A Historical Perspective on Research Related to Ultra-High Temperature Ceramics
Research on boride and carbide ceramics experienced significant growth during the late 1990s and early 2000s. Interest in these materials was motivated primarily by aerospace applications associated with hypersonic aviation, atmospheric re-entry, and rocket propulsion, but these materials have also been examined for other uses related to molten metal handling, high temperature electrodes, and advanced nuclear reactors. This is not the first wave of interest in the refractory boride and carbide ceramics, which were previously researched extensively in the 1960s and 1970s. The purpose of this chapter is to review historic studies on this class of materials that were performed in the United States up through the end of the 1970s. These studies began in the early 1960s as part of the space race. During this era, researchers in the U.S. and Soviet Union were searching for materials that could be used to design and construct space vehicles. The sections that follow review the origin of the name Ultra-High temperature ceramics (UHTCs), early research on boride and carbide materials from around the globe, the initial search in the U.S. for materials that could withstand the extreme environments associated with rocket propulsion and atmospheric re-entry, and the detailed research on boride ceramics that was funded by the U.S. Air Force.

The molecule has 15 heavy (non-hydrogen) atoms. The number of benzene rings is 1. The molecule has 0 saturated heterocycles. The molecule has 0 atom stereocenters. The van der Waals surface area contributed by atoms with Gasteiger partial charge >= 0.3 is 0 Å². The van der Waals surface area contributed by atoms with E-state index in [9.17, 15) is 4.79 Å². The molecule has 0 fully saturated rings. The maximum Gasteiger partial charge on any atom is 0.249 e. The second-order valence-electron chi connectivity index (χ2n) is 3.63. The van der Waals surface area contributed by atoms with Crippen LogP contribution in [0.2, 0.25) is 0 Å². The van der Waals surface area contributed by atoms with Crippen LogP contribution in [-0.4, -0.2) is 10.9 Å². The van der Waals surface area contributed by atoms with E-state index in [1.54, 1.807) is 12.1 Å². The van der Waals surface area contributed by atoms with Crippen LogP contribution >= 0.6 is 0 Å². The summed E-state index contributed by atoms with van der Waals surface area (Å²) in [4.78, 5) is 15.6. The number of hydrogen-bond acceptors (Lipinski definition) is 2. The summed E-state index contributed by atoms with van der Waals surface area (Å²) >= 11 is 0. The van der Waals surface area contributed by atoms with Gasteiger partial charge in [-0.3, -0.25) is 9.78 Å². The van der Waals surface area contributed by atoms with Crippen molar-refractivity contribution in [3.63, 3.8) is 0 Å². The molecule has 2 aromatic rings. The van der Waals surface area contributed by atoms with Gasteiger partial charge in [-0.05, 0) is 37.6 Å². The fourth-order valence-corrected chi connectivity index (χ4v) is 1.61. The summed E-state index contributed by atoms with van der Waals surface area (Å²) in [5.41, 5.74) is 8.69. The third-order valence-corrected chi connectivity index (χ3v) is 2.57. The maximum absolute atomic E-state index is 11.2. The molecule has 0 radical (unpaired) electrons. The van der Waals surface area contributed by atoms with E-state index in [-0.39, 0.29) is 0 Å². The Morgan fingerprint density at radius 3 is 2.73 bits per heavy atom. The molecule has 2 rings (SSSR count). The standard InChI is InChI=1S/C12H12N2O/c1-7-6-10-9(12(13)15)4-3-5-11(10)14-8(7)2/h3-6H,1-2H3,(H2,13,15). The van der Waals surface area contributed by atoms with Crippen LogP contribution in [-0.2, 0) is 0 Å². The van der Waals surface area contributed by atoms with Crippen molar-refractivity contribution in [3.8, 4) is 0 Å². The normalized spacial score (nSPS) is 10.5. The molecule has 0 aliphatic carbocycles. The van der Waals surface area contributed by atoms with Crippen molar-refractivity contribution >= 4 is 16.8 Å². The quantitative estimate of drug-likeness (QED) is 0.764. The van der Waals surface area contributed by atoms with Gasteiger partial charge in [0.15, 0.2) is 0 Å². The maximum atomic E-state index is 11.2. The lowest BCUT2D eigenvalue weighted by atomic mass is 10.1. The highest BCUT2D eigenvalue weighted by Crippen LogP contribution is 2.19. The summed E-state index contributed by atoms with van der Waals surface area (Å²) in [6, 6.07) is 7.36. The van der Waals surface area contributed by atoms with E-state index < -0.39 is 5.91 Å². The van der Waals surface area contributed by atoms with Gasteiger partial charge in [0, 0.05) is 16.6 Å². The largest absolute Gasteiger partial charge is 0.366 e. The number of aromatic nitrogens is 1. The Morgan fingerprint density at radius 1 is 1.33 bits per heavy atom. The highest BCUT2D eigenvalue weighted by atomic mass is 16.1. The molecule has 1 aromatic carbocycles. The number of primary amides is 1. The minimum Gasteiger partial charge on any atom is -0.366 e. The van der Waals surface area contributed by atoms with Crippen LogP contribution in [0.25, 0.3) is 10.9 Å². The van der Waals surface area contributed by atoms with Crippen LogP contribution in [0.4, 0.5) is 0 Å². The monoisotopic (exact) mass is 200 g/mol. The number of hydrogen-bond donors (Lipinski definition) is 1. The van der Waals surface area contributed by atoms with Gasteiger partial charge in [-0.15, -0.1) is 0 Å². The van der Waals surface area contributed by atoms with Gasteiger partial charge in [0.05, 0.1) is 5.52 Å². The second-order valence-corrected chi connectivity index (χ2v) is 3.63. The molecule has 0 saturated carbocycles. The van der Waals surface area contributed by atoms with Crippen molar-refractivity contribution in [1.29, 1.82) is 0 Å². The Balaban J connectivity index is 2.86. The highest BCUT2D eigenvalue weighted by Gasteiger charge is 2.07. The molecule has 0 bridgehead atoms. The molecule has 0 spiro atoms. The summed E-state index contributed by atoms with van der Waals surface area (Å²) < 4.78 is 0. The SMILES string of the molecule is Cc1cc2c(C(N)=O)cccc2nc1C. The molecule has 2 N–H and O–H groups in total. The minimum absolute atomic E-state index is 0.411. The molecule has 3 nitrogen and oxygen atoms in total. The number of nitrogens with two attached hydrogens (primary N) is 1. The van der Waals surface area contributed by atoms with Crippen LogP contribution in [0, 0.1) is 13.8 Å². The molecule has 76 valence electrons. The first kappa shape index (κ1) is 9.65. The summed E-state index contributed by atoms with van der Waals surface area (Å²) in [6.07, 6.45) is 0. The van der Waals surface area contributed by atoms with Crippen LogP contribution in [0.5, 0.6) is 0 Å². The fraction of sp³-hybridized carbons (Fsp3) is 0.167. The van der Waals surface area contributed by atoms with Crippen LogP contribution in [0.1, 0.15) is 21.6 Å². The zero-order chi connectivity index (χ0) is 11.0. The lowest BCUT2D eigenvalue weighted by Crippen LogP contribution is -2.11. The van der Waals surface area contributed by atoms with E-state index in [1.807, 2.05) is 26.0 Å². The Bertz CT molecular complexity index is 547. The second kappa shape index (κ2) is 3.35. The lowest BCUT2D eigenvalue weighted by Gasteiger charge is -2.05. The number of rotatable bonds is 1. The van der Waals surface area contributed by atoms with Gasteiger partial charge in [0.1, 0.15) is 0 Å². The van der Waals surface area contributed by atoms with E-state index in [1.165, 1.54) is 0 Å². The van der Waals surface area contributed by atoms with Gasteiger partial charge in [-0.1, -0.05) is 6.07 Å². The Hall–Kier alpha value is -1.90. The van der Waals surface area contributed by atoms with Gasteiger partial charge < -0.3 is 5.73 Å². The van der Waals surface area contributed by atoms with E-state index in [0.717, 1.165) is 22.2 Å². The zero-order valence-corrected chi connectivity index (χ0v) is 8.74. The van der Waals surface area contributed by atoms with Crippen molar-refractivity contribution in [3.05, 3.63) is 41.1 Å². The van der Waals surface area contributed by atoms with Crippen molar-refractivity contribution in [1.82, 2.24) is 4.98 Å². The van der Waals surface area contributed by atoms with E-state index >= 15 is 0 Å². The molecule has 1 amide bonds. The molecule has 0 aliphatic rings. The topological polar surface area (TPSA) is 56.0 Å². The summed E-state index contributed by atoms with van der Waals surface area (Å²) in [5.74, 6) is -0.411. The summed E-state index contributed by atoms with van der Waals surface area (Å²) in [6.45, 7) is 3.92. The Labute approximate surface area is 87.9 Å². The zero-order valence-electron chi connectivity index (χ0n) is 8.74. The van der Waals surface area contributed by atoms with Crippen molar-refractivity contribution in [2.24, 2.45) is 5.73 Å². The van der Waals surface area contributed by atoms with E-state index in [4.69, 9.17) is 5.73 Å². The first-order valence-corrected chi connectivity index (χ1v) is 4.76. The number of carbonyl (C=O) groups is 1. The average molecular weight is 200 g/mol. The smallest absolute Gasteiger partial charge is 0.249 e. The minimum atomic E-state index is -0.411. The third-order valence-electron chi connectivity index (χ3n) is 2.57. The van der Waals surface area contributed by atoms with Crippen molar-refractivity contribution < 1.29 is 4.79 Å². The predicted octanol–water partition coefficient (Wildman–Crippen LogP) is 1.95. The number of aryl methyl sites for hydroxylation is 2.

W. Fahrenholtz et al., "A Historical Perspective on Research Related to Ultra-High Temperature Ceramics," Ultra-High Temperature Ceramics: Materials for Extreme Environment Applications, pp. 6 - 32, Wiley Blackwell, Nov 2014.
The definitive version is available at https://doi.org/10.1002/9781118700853.ch2
Materials Science and Engineering
Keywords and Phrases
Boride ceramics; Historic studies; Ultra-High temperature ceramics
International Standard Book Number (ISBN)
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01 Nov 2014